Alive Inside Review

Adam A. Donaldson

Reviewed by:
On July 19, 2014
Last modified:April 1, 2018


Alive Inside is a charming and emotional documentary that dares us to think outside the box concerning the care and treatment of America’s growing population of seniors.

Alive Inside Review


Aging is a problem. Not necessarily the fact of getting old, which does represent its challenges, but more the fact that number of seniors in the general population is going up, while the number of people under the age of 65 is going down. Population by age used to look like a pyramid, with the large base at the bottom made up of young people. But that pyramid now looks more like a column, evenly spread out all the way through. In a short time, about 30-35 years, that pyramid will be inverted, bringing with it a whole host of issues. It would seem then that now is a good time to start thinking about elder care in new ways, and one researcher in Alive Inside thinks he’s tapped into something special to help combat not just old age ailments like dementia and Alzheimer’s, but to enhance quality of life for seniors everywhere.

Alive Inside, which premiered at Sundance earlier this year, has everything you need to be a crowd-pleasing documentary smash: loveable old people, a timely message, and a hero trying to buck the system with his supposedly unusual methods. The film began when nursing home volunteer Dan Cohen asked director Michael Rossato-Bennett to follow him around for the day as he gave iPods to nursing home residents, some of whom were incommunicative and/or had been ravaged by their degenerative illness, and then watched the effects as those residents revisited their favourite music from their youth. The results were, to say the least, surprising.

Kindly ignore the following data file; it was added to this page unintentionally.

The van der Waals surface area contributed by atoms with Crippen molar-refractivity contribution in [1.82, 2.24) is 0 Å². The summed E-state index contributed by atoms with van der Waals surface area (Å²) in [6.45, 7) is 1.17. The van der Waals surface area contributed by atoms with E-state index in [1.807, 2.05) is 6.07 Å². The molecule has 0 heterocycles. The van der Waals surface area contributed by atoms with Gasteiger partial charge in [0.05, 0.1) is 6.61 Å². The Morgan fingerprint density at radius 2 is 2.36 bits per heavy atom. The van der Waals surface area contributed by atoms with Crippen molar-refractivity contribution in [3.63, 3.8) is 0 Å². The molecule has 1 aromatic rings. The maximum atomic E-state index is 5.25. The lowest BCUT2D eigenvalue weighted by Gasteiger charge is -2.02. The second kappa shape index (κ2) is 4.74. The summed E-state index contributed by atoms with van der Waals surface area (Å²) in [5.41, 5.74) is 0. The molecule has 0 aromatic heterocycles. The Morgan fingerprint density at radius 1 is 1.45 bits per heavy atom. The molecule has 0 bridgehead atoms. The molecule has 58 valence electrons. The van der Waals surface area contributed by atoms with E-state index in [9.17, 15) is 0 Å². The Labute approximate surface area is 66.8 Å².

We’re introduced to a man named Henry, who’s 94 years old and has spent the previous decade as a resident of the Cobble Hill nursing home. Henry is one of five million Americans with dementia, a number that’s sure to increase with time and an aging population. Most days, Henry is unresponsive, shutdown to those that try to engage him, even to his own children. But when Dan puts on a playlist of standards from the 1940s, Henry suddenly comes to life, tapping his fingers and bobbing his head, almost as if he were some toy that needed winding up, or a battery changed.

But what explains the sudden change? Science! Rossato-Bennett consults experts in aging and medical professionals who call music a “backdoor to the mind.” When music enters your brain it stimulates several different parts at once, many of which are the last to be affected by Alzheimer’s as the disease progresses. Playing music, specifically music from one’s youth, re-energizes those connections eroded by age and disease, in effect, making their minds more active again, both staving off the effects of the disease and allowing renewed access to memories. One 90-year-old woman tells Dan she can’t remember anything, until he plays a little Louis Armstrong for her, at which point she starts remembering that her mother told her and her sisters not to listen to that bad influence.